John Scholz, right, professor of physical therapy, has been elected a Catherine Worthingham Fellow of the American Physical Therapy Association, the fourth UD faculty member to be so honored in the past seven years. He is shown working with Josh Kuhl, an Honors Program student in biological sciences and psychology and a Peter White Fellow.

Fourth Fellow

Physical therapy professor receives Catherine Worthingham Award

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10:17 a.m., July 7, 2011--John Scholz, professor in the Department of Physical Therapy at the University of Delaware, has been elected a Catherine Worthingham Fellow of the American Physical Therapy Association (APTA).  He is the fourth UD professor to achieve this status, the APTA’s highest honor, in the past seven years.

Scholz’s research is directed toward understanding the control and coordination of movement in healthy people as well as in patients with movement dysfunction, particularly individuals with stroke. His work examines how the brain controls functional movements, motor learning and movement coordination, and he has developed novel treatment approaches that combine robotics, electrical stimulation and motor learning to help stroke survivors recover lost function.

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Pioneering work cited

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The APTA cited Scholz as “a highly regarded movement scientist renowned for his ability to take complex theoretical concepts of motor control and apply them to the understanding and treatment of neurologic problems.”

The association also credited him with developing a classic, frequently cited paper on application of the concepts of dynamical systems theory—an area of applied mathematics used to describe the behavior of complex systems—to interventions for physical therapy.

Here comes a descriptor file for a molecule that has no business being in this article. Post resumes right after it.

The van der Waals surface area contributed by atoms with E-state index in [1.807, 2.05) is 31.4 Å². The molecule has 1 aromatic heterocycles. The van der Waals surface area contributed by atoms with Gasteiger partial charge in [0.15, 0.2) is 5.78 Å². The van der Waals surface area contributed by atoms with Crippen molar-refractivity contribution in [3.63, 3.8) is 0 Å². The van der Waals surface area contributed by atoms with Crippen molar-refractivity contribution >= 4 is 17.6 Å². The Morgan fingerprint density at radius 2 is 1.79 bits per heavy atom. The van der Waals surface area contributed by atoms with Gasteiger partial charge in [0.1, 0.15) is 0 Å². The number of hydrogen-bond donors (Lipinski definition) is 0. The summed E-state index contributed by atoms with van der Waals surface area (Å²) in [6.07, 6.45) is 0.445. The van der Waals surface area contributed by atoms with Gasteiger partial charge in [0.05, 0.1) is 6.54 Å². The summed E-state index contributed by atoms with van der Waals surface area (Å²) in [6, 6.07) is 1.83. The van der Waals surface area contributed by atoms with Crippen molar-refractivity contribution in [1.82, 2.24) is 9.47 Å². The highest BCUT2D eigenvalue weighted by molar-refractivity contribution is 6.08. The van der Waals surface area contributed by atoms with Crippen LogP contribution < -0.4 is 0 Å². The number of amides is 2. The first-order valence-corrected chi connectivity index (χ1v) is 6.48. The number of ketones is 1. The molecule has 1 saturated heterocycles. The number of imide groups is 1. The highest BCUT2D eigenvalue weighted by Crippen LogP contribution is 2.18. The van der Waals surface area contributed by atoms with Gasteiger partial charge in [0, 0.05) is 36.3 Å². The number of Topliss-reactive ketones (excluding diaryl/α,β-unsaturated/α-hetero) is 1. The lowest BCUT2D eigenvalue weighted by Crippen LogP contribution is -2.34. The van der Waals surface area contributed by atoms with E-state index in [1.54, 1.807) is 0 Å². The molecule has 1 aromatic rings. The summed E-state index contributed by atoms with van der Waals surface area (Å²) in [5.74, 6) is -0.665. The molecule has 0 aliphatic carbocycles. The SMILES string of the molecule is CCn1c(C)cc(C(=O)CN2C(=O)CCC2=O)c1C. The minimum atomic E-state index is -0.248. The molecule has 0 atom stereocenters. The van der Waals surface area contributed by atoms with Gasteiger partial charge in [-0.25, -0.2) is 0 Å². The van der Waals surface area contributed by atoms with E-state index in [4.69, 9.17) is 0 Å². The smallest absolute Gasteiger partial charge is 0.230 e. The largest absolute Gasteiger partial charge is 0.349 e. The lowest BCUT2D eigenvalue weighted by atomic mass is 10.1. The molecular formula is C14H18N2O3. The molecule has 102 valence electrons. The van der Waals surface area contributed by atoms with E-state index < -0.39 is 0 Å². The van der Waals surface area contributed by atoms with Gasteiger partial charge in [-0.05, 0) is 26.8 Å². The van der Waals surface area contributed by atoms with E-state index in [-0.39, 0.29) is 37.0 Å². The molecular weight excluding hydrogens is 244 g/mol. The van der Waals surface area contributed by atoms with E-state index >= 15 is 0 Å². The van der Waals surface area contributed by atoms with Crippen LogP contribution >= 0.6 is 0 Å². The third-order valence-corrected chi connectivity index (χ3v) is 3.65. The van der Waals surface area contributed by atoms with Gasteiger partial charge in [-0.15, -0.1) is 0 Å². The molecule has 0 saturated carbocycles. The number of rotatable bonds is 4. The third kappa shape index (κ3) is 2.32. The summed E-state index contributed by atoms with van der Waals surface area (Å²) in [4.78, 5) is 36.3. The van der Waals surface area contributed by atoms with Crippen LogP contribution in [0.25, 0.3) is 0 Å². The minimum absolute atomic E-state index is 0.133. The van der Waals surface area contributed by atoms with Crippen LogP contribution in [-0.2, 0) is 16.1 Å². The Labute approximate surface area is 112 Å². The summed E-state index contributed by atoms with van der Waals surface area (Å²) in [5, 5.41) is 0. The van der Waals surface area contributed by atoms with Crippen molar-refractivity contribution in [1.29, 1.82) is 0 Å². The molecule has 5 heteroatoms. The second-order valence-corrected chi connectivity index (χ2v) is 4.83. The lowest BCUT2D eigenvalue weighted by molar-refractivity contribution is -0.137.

A licensed physical therapist in Delaware and Pennsylvania, Scholz earned his doctorate in experimental psychology and motor control at the University of Connecticut. He joined the UD faculty in 1988.

Three other UD faculty members—Stuart Binder-Macleod, Lynn Snyder-Mackler and Irene Davis—have been elected Catherine Worthingham Fellows since 2003.

“This is truly a tribute to the quality of our PT program that four of our faculty have been recognized with this prestigious award during the past several years,” said Kathleen Matt, dean of the College of Health Sciences. “Our faculty are making major contributions through patient-focused research that is immediately translated into practice at our clinics.”

About the award

Catherine Worthingham was a change agent who was effective, respectful and honest, and motivated others to make an impact within the physical therapy profession. She was also a visionary who demonstrated leadership across the domains of advocacy, education, practice and research.

The purpose of the Catherine Worthingham Fellow designation (FAPTA) is to honor Worthingham and inspire all physical therapists to attain the high level of professional excellence and impact in terms of advancing the profession she exemplified.

The FAPTA designation is the highest honor among APTA’s membership categories.

Criteria for selection include demonstrated excellence in advocacy, education, practice, or research; national recognition by APTA members and leaders outside the physical therapy profession; and frequent and sustained contributions over a period of at least 15 years.

Article by Diane Kukich

Photo by Kathy F. Atkinson

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